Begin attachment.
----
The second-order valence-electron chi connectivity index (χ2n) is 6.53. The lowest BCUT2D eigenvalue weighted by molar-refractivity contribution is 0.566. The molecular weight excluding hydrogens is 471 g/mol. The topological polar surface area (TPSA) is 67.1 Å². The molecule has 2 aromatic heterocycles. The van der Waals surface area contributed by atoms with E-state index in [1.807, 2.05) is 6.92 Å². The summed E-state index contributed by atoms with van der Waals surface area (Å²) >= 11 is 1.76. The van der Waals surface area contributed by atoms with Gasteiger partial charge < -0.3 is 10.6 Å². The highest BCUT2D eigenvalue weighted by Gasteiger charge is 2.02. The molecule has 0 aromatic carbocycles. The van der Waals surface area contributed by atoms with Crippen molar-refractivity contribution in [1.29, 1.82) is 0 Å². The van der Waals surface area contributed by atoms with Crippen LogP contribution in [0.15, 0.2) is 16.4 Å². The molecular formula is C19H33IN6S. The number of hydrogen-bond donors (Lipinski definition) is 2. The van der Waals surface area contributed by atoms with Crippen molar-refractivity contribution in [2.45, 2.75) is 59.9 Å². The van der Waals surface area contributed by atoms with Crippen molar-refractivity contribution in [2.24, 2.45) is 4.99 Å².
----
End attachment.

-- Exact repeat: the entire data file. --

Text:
The second-order valence-electron chi connectivity index (χ2n) is 6.53. The lowest BCUT2D eigenvalue weighted by molar-refractivity contribution is 0.566. The molecular weight excluding hydrogens is 471 g/mol. The topological polar surface area (TPSA) is 67.1 Å². The molecule has 2 aromatic heterocycles. The van der Waals surface area contributed by atoms with E-state index in [1.807, 2.05) is 6.92 Å². The summed E-state index contributed by atoms with van der Waals surface area (Å²) >= 11 is 1.76. The van der Waals surface area contributed by atoms with Gasteiger partial charge < -0.3 is 10.6 Å². The highest BCUT2D eigenvalue weighted by Gasteiger charge is 2.02. The molecule has 0 aromatic carbocycles. The van der Waals surface area contributed by atoms with Crippen molar-refractivity contribution in [1.29, 1.82) is 0 Å². The van der Waals surface area contributed by atoms with Crippen LogP contribution in [0.15, 0.2) is 16.4 Å². The molecular formula is C19H33IN6S. The number of hydrogen-bond donors (Lipinski definition) is 2. The van der Waals surface area contributed by atoms with Crippen molar-refractivity contribution in [2.45, 2.75) is 59.9 Å². The van der Waals surface area contributed by atoms with Crippen molar-refractivity contribution in [2.24, 2.45) is 4.99 Å².